If you prefer to earn cash back instead of points and miles, there are great credit cards to support a cash-back strategy. (Photo by Atstock Productions/Shutterstock)

Cash back

Other banks and programs offer what are essentially cash-back erasers, meaning you redeem your points to wipe out charges made on your travel credit card. For example, the Capital One Travel Eraser offers you the ability to redeem points at a value of 1 cent per point to erase travel charges made to your Capital One credit card. These points aren’t quite as valuable, but their simplicity is tough to beat. Simply book your travel (flight, car rental, hotel, etc.) and then erase the charge with your points instead of paying off your credit card with cash.

For people who want simplicity above all else, credit cards that earn cash back can be a compelling option. How does cash back work? Some cash-back credit cards offer a flat-rate rebate on all purchases (up to 2% cash back; 1% when you buy, plus 1% as you pay with the Citi® Double Cash Card) and make your accounting easy. Spend $1,000 per month on various purchases on your 2% cash-back card and you’ll earn $20 back.

Cash-back cards also offer big welcome bonuses —  you can earn $300 after you spend $3,000 on purchases within the first three months of account opening with the Capital One® Savor® Cash Rewards Credit Card. The Bank of America®️ Premium Rewards®️ credit card offers 50,000 bonus points after you spend at least $3,000 on purchases in the first 90 days of account opening, and those 50,000 points can be redeemed for $500 in cash back.

The information for the Capital One Savor Cash Rewards card has been collected independently by Million Mile Secrets. The card details on this page have not been reviewed or provided by the card issuer.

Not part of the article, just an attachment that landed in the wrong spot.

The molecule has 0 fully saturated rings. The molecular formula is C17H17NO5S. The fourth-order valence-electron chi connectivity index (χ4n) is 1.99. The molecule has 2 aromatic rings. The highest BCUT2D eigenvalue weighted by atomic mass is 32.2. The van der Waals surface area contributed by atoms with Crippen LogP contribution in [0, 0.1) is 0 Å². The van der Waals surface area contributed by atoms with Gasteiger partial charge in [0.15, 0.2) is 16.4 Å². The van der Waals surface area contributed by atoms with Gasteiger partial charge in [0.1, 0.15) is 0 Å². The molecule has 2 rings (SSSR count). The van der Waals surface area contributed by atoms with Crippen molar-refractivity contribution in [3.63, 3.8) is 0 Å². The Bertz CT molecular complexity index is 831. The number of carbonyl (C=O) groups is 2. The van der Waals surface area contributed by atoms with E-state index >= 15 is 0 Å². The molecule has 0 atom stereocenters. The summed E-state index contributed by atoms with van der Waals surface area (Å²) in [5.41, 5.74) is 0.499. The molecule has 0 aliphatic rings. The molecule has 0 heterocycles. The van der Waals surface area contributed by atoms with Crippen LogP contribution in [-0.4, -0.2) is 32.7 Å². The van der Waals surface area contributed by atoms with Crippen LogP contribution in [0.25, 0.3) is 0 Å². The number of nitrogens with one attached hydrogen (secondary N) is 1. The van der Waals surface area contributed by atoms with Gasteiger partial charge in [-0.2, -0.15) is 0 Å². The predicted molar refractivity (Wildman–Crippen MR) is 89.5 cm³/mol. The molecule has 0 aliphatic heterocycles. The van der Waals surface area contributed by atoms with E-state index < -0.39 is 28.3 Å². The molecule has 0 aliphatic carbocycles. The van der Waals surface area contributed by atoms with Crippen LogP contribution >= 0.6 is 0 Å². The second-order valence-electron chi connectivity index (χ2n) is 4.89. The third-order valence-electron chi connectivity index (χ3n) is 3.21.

Using airline miles on partner airlines

Many airlines are partners in airline alliances. Although it sounds complicated, it’s important to understand because using airline partners and alliances to your advantage is where you can get the most bang for your buck (or miles). Basically, you can use airline miles from one program to fly on any of the airlines in its alliance. For instance, you can use Alaska miles not only to fly Alaska Airlines, but also to fly any of its partner airlines including British Airways, Singapore Airlines, Cathay Pacific, Emirates and more.

Why is this important? Because you can leverage individual airline programs to take advantage of the best award chart.

For instance, you can use just 50,000 Alaska miles to book a one-way business-class flight from the U.S. to Asia on Cathay Pacific. These tickets can easily cost more than $6,000. And why would you want to book through Alaska Airlines? Because Cathay Pacific’s own Asia Miles program charges 85,000 miles and American Airlines (also a partner of Cathay Pacific) charges 70,000 miles.

Cathay Pacific business class on the Airbus A350. (Photo by Zach Honig)

You’ll want to familiarize yourself with these alliances and their partner airlines. Below are the three major alliances and some of the airlines that are in them. Make sure to read our full guide on airline alliances and travel partners.

  • Oneworld (American Airlines, British Airways, Cathay Pacific, Qatar and more)
  • SkyTeam (Delta Air Lines, Air France, Korean, Aeroméxico and more)
  • Star Alliance (United Airlines, Lufthansa, Avianca, Air Canada and more)

Why credit cards are key

You may have noticed that much of this article (and the world of points and miles in general) is focused on using, acquiring and leveraging your credit cards. That’s because credit cards (including airline credit cards and hotel credit cards) are key when it comes to earning (and often redeeming) points and miles as quickly and strategically as possible.

Certainly, credit cards can be dangerous if not managed properly. That’s why we recommend you only sign up for or use credit cards if you can manage your money responsibly. The interest you pay on a credit card will outweigh the value of any points earned, so always pay your bill on time and in full.

(Photo by Wyatt Smith)